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Last Updated: Tuesday, 16 December, 2003, 02:14 GMT
Hope for better malaria vaccine
Malaria kills millions each year
Human trials of a new type of malaria vaccine are planned for next year after encouraging results in mice.

Oxford University scientists are using a combination of techniques to boost the effectiveness of their vaccine, which will be tested on volunteers.

Research published on Tuesday revealed that their formula, carried into the body on a virus, produced a strong immune response in mice.

No fully effective malaria vaccine has yet been produced by scientists.

The disease is caused by the parasite Plasmodium, carried by mosquitoes and endemic in many countries of the world.

It remains an important cause of early death - and a significant risk to travellers, who currently face lengthy courses of antimalaria tablets prior to travel.

Liver attack

Scientists hope to prevent dangerous infection by pre-training the body's immune system to attack the parasite as soon as it appears in the liver.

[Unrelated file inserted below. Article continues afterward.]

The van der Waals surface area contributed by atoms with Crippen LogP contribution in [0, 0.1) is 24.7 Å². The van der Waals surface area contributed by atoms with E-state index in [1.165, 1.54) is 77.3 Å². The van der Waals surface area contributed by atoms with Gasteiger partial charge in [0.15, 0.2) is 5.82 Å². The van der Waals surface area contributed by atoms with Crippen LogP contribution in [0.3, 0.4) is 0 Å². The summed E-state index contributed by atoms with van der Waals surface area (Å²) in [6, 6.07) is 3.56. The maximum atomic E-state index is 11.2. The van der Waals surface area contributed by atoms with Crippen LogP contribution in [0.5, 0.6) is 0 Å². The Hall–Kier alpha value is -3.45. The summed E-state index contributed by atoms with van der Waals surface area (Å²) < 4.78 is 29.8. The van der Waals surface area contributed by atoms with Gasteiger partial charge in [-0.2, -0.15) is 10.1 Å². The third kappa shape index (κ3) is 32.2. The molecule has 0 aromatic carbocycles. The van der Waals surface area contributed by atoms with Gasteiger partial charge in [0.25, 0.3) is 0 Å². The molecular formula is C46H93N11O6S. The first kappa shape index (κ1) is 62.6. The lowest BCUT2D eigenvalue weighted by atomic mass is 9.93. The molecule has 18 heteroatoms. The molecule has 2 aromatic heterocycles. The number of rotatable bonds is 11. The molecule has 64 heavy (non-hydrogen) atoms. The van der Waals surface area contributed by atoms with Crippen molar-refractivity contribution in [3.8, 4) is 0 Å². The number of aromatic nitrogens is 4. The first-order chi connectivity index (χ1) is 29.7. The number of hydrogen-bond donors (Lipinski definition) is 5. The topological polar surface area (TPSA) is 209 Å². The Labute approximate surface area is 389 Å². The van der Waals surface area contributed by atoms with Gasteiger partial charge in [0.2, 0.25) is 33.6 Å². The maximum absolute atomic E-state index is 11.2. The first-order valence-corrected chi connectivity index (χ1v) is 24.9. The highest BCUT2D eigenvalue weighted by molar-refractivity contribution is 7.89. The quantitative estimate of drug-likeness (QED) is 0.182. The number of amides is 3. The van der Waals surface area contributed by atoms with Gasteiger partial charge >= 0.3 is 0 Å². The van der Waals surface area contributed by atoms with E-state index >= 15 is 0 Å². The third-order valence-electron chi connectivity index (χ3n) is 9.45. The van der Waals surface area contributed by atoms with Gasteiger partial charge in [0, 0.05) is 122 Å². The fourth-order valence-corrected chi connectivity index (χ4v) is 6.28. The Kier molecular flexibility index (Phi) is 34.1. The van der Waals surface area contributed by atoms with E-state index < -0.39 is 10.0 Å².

Nothing quite like this has been tried before against malaria.
Dr Sarah Gilbert, Oxford University
To do this, a vaccine presents samples of protein chemicals found in Plasmodium, which are taken up by the immune system and prime it to respond aggressively when the parasite arrives and the same proteins are identified.

However, this has proved difficult because there are many different varieties of Plasmodium, each with subtly different proteins, the majority of which are capable of evading any vaccine which focuses only on one protein.

To overcome this, Dr Eric Prieur and his colleagues managed to join up a string of several different proteins taken both from the surface coat of Plasmodium, and other locations in the parasite.

This raises the chances that any variety of Plasmodium encountered will carry one or more of these proteins, triggering an immune attack.

Killer cells

The mouse experiments produced a good sized reaction from "killer T cells" - the destructive immune cells needed to destroy Plasmodium.

Dr Sarah Gilbert, another author of the research paper, published in the journal Proceedings of the National Academy of Sciences, said that scientists were confident that human trials using volunteers would start towards the end of 2004.

She said: "The proteins involved are all ones that the parasite produces while it is in the liver.

"If we can clear the parasite in the liver, there will be no symptoms of malaria.

"Nothing quite like this has been tried before against malaria."

08 Feb 03  |  Medical notes
Find could boost malaria fight
20 Aug 03  |  Health

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